The classic version of this salad includes potatoes, green beans, tomatoes, hard boiled eggs, tuna, anchovies and nicoise olives. However you can vary this as the season and your tastes may guide you. With or without tuna, this salad is a full meal, served with some bread. The concept is simple. Toss salad greens with a simple olive oil and vinegar vinaigrette. If you have fresh basil, tear some leaves and toss with dressing along with the greens. Divide greens one plate for each serving. Arrange on top of the greens some or all of the following: boiled potatoes (marinated in some vinaigrette), steamed green beans - cooked just until tender, quartered fresh tomatoes, quartered hard boiled eggs, tuna (good quality canned or fresh cooked) flaked into chunks, sliced cucumber, roasted red pepper, French or Greek black olives, feta cheese, sweet onion sliced into rings. If desired, serve some extra vinaigrette alongside in a pitcher. If you like anchovies, drape a few on top of the salad as a garnish.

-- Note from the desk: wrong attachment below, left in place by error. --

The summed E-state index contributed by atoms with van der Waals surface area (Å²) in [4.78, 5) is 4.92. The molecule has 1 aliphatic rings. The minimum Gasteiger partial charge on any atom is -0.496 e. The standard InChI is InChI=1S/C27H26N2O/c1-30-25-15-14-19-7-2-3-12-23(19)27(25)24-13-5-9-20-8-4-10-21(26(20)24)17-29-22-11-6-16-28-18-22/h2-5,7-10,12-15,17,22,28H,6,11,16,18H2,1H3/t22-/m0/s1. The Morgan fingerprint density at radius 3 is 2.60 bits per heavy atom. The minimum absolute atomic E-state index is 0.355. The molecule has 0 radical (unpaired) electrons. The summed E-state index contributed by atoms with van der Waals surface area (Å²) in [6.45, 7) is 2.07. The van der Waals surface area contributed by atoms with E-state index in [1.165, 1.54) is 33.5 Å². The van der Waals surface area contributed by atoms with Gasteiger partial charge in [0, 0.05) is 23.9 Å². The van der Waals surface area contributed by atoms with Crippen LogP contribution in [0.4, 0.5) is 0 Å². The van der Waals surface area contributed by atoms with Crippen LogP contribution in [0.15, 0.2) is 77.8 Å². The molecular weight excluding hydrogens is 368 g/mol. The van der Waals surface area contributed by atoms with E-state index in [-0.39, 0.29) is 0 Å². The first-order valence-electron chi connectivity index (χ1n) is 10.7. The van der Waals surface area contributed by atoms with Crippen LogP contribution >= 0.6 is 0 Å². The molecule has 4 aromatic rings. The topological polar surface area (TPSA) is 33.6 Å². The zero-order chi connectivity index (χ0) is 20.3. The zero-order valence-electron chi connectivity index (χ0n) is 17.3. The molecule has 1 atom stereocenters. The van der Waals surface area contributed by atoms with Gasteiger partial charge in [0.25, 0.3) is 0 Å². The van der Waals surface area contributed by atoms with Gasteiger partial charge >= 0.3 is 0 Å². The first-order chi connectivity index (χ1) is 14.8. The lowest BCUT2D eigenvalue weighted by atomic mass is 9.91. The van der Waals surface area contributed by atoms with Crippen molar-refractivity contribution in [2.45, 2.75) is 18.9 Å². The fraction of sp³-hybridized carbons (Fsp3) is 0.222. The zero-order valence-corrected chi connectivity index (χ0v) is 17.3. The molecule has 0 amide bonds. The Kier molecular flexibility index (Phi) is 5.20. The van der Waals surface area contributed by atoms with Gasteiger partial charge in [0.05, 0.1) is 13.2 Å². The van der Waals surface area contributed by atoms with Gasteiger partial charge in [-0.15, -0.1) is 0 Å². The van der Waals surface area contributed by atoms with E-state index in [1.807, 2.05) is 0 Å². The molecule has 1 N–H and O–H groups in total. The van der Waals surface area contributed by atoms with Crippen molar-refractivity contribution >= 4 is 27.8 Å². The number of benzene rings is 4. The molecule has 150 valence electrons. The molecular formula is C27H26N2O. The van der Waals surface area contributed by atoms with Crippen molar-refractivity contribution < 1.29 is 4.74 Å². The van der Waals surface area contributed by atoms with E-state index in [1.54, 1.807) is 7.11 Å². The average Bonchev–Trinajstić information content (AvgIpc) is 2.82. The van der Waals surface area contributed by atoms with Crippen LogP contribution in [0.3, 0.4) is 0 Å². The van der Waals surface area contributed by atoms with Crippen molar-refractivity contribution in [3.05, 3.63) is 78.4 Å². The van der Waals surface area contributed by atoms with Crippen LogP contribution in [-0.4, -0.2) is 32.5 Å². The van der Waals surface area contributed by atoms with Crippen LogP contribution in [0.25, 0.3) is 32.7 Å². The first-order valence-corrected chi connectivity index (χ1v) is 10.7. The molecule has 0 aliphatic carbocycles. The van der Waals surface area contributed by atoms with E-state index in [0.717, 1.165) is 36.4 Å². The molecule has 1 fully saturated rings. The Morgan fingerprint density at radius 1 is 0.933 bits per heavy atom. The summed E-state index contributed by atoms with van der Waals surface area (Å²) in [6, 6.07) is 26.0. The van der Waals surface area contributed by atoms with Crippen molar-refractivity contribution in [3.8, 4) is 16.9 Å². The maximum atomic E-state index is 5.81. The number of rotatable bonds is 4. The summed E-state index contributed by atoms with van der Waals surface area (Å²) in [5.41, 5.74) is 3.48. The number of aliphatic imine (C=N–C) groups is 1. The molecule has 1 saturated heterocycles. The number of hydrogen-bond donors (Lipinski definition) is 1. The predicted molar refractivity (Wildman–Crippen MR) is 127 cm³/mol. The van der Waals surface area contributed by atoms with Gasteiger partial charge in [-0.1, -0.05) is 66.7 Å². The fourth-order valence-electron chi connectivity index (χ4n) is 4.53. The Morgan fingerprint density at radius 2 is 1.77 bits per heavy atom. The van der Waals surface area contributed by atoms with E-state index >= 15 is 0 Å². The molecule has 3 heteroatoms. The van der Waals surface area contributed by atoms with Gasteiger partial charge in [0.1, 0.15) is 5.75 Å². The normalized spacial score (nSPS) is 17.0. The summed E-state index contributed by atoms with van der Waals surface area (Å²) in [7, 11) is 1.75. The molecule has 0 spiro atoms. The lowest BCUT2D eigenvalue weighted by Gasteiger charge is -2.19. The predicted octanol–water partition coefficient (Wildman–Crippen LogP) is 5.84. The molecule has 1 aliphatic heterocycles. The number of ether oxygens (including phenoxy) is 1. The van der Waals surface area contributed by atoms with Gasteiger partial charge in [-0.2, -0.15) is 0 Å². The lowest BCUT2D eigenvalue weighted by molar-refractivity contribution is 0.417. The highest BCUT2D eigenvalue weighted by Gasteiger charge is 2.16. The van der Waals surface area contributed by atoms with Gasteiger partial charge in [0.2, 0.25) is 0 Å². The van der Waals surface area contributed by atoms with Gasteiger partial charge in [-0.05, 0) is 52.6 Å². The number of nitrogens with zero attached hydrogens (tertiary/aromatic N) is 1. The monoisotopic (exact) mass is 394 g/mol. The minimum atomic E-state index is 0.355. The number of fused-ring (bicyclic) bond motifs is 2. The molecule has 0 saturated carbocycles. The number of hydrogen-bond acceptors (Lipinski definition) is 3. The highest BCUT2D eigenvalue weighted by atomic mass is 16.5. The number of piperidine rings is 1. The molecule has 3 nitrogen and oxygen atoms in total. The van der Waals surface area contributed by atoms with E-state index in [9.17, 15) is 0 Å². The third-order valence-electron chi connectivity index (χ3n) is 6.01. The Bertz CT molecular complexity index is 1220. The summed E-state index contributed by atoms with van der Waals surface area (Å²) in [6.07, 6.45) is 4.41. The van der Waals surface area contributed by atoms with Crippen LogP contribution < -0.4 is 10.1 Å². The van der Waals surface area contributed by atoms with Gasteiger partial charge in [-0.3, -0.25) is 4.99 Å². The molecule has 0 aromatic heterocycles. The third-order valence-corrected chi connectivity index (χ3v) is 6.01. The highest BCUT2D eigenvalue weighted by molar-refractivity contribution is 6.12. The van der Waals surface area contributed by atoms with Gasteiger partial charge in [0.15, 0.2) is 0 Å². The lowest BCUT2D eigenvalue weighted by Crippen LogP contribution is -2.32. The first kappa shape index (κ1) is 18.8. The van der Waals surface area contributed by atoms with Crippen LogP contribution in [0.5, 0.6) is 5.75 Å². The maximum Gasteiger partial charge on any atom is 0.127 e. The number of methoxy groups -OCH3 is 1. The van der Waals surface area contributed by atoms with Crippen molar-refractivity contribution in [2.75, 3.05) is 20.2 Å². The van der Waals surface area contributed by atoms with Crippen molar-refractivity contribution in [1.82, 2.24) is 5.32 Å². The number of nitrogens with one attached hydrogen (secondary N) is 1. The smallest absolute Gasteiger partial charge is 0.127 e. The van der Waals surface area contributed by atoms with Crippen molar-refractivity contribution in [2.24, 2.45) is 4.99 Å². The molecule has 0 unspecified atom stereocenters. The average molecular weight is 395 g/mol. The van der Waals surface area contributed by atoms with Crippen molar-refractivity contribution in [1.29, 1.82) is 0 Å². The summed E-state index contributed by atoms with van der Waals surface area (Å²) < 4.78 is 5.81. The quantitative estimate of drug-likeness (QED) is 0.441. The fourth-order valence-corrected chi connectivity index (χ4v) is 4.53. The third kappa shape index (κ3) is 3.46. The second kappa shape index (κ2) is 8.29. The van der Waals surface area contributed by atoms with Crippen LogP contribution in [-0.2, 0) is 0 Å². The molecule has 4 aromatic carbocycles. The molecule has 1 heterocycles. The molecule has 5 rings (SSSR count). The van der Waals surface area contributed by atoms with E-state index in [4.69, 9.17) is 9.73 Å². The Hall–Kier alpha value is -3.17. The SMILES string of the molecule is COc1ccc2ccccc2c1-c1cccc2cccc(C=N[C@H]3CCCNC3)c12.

Credit: Cook out of the Box 2011 - Week 6
Seasonal Salad with Herb Vinaigrette (serves 6)
Make the vinaigrette no more than a couple hours before serving.
2 scant tablespoons red wine or sherry vinegar, or a combination
1 small clove garlic, peeled
6 tablespoons extra-virgin olive oil
6 large handfuls salad greens, about 3/4 pound
1. Measure the vinegar into a small bowl. Crush the garlic clove and add it to the vinegar, along with 1/2 teaspoon salt. After 10 minutes or so, whisk in olive oil and a little freshly milled pepper. Taste and adjust the seasoning.
2. To serve, put the greens in a wide salad bowl and season with a small pinch of salt. Remove the garlic clove, whisk the vinaigrette, and toss the greens lightly with just enough dressing to make the leaves glisten. (Your clean hands make the best salad-tossing tools.) Serve immediately with garlic toast or croutons.
Credit: Featherstone Farm CSA member Pam Garetto (adapted from Alice Waters)